Poland Bides Time Before Bulldozers Clear Path for Rate HikeBy , , and
GDP growth to accelerate in 2017 after slowdown, survey shows
Central bank has signaled policy tightening is the next move
Poland’s central bank has misread the economy for much of this year, but time appears to be on the policy makers’ side as they prepare the ground for the country’s first interest-rate increase since 2012.
Governor Adam Glapinski has made tightening conditional on when economic expansion “will be strong enough,” and preliminary figures for the third quarter show Poland is in a deeper hole than previously thought. With detailed gross domestic product data due on Wednesday, analysts surveyed by Bloomberg remain convinced that the country’s economic blues will fade and rates will head higher in line with central bank guidance.
- GDP will grow 2.4 percent in the fourth quarter and 3.1 percent in the following three months, the Bloomberg survey shows, compared with previous readouts of 3.1 percent and 3.5 percent, respectively
- Expansion will pick up tempo in the second half of 2017 and make up for the slower start, the monthly poll showed
- Poland’s rate path will need no adjustment: borrowing costs will be on hold until an increase in the first quarter of 2018, the survey predicts
The outlook is a vote of confidence in a central bank that’s often confounded the market with views increasingly out of whack with an economy dragged down by a slump in investment to the slowest growth since 2013. Poland’s government, which targeted expansion of as high as 5 percent, has mainly blamed the stumble on delays in accessing the European Union’s financial assistance. With 85 billion zloty ($20.4 billion) of EU-funded projects already approved, an uptick is just around the corner, according to ING Groep NV’s Polish unit.
“A rebound is a matter of a time lag between project approval and the moment when bulldozers enter construction sites,” Rafal Benecki, chief economist at ING Bank Slaski SA in Warsaw, said by phone. “By staying put, the Monetary Policy Council avoids getting into trouble by acting pro-cyclically.”
As recently as this month, Glapinski ruled out the risk of a slowdown below 3 percent for Poland and emphasized his belief that the “well-running” economy will pave the way for a rate increase. In July, the governor said economic growth will actually surpass the central bank’s forecast and reach 3.6 percent this year. His only regret then was that he couldn’t “somehow freeze our great economy,” allowing Poland to “keep it for longer and longer.”
Meanwhile, GDP expanded 2.5 percent from a year earlier last quarter, slipping to less than 3 percent for the first time since 2013 and missing the central bank’s estimate for the nation’s potential growth rate. The median estimates in the Bloomberg survey call for 2.9 percent growth this year, 3.3 percent in 2017 and 3.4 percent in 2018.
Analysts slightly increased their price-growth forecasts, predicting it now at minus 0.6 percent for 2016 and 1.4 percent the following year.
“While we acknowledge a worse 2016 trajectory, we think Poland’s growth story remains intact,” Morgan Stanley economists said in a report, cutting their forecast for this year’s expansion to 2.6 percent from 3.1 percent. “It is difficult to pinpoint exactly when EU funds will flow into the economy, but we have recently seen some signs of stabilization in other central European countries -- Hungary, for example -- and we do not see why Poland should be any different.”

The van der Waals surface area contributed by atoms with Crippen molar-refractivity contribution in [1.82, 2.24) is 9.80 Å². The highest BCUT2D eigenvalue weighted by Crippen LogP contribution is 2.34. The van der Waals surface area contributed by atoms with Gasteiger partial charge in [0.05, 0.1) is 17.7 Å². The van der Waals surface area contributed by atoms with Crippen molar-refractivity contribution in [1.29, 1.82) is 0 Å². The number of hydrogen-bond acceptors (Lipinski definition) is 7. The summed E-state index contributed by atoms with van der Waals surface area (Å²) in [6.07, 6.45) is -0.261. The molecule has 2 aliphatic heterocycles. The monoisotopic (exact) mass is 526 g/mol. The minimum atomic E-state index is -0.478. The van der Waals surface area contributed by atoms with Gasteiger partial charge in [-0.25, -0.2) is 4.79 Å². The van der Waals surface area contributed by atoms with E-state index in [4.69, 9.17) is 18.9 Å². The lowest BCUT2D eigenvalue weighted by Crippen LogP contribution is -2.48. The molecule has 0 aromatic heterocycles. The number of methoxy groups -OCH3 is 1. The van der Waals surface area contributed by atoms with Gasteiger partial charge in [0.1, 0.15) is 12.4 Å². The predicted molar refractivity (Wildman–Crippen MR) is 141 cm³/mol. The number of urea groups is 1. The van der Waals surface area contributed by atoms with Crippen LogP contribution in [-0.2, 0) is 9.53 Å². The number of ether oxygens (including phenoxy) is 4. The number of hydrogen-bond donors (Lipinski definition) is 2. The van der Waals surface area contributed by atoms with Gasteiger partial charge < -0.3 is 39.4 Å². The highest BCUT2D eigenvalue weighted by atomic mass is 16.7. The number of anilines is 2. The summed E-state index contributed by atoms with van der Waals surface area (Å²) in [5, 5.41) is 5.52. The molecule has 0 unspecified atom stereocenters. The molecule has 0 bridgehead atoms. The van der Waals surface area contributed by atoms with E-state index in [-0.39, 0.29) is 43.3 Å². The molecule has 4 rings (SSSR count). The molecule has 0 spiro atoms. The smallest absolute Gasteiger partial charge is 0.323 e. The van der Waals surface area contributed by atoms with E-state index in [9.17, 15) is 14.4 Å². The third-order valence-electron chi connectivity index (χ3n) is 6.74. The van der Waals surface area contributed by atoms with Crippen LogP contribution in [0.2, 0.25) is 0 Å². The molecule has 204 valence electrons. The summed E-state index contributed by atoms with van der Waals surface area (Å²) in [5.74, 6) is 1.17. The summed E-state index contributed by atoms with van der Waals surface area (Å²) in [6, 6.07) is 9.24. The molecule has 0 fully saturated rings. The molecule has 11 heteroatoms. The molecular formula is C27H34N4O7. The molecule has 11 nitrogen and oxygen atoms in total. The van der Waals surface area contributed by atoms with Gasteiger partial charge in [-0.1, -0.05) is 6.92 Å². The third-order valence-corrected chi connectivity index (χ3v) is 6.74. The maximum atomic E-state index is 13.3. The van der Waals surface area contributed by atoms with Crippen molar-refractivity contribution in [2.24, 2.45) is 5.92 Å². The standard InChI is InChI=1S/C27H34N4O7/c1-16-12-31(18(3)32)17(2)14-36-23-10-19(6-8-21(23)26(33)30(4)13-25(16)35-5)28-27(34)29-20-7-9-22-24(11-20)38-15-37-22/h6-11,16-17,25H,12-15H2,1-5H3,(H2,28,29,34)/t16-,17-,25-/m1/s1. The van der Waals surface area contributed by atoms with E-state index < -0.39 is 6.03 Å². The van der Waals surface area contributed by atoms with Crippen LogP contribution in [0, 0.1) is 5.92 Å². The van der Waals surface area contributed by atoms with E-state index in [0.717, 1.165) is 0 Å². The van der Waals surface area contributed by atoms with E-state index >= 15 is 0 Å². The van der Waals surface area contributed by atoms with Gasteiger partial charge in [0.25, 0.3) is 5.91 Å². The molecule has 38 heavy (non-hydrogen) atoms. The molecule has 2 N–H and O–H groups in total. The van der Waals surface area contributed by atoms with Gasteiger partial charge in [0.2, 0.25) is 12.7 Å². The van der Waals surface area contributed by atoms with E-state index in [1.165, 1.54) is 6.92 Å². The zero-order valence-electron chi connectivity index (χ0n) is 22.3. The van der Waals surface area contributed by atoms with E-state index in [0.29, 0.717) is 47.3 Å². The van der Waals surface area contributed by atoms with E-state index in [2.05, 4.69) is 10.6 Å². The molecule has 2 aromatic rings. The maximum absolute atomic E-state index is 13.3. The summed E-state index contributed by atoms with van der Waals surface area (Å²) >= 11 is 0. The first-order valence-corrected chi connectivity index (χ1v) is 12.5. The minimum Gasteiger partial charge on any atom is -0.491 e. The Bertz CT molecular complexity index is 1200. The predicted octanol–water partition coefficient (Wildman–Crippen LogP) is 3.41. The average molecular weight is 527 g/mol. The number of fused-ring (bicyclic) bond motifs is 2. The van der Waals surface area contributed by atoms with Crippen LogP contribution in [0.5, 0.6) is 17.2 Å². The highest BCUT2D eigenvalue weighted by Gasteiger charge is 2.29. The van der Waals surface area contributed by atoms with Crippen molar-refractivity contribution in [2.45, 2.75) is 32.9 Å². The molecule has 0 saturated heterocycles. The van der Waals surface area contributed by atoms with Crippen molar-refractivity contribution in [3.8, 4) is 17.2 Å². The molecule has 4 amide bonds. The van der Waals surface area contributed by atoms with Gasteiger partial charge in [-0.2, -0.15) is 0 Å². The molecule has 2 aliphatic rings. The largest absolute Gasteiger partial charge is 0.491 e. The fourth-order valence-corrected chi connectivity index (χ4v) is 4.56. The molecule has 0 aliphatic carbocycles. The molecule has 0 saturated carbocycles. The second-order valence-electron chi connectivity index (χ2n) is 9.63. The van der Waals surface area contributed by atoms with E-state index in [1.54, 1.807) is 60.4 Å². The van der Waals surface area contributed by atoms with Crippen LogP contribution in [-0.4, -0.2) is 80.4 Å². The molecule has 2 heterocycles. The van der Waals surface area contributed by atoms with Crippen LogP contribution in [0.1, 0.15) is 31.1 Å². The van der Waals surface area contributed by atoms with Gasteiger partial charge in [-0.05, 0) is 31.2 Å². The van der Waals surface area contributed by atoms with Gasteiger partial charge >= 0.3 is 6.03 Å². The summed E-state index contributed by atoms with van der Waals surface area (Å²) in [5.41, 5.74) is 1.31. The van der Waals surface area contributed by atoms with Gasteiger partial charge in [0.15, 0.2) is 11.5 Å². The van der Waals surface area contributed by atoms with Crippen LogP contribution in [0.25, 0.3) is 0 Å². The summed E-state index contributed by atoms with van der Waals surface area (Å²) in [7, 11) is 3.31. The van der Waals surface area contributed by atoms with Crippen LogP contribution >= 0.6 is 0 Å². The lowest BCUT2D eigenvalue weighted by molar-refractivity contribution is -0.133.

The central bank’s Economic Institute cut its GDP growth projection in November for a second straight time. The latest forecasts showed economic gains accelerating to 3.6 percent next year and consumer-price growth rebounding after record-long deflation to 1.3 percent, near the lower end of policy makers’ target range.
For Glapinski, the outlook is enough to commit to tightening as the next move, with the benchmark rate on hold at 1.5 percent since March 2015.
While Poland has struggled to clear a hurdle of weak investment, concerns also linger over the government’s policies. The ruling Law & Justice party, which swept into power in 2015, has implemented measures ranging from tax increases on banks and retailers to higher social spending and lowering the retirement age. GDP data due this week will show how investment fared last quarter after dropping 4.9 percent in the April-June period.
Deputy Prime Minister Mateusz Morawiecki has said that the slowdown is temporary and the economy will get a boost by the middle of next year as EU funding revives investment while a package of measures cutting red tape and easing business activity is implemented. More worryingly for investors, leading officials also blamed opposition-linked businesses and bureaucrats for the drop-off in growth.
Unruffled by economic pains, the National Bank of Poland has stood pat on borrowing costs. Policy makers have said deeper easing isn’t warranted because it would do little to unlock credit and instead threaten the zloty and further squeeze banks already under pressure by low interest rates.
The Polish currency is the second-worst performer this year in developing Europe with a drop of 3.5 percent against the euro. Zloty forward-rate agreements, an indication of rate expectations, indicate no moves over the next 12 months.
“Inflation will speed up in 2017 and interest rates should keep on rising,” Michal Dybula, chief economist at BNP Paribas SA in Warsaw, said by phone. “Poland can’t go against the tide when it comes to interest rates, without risking zloty weakening.”
— With assistance by Dorota Bartyzel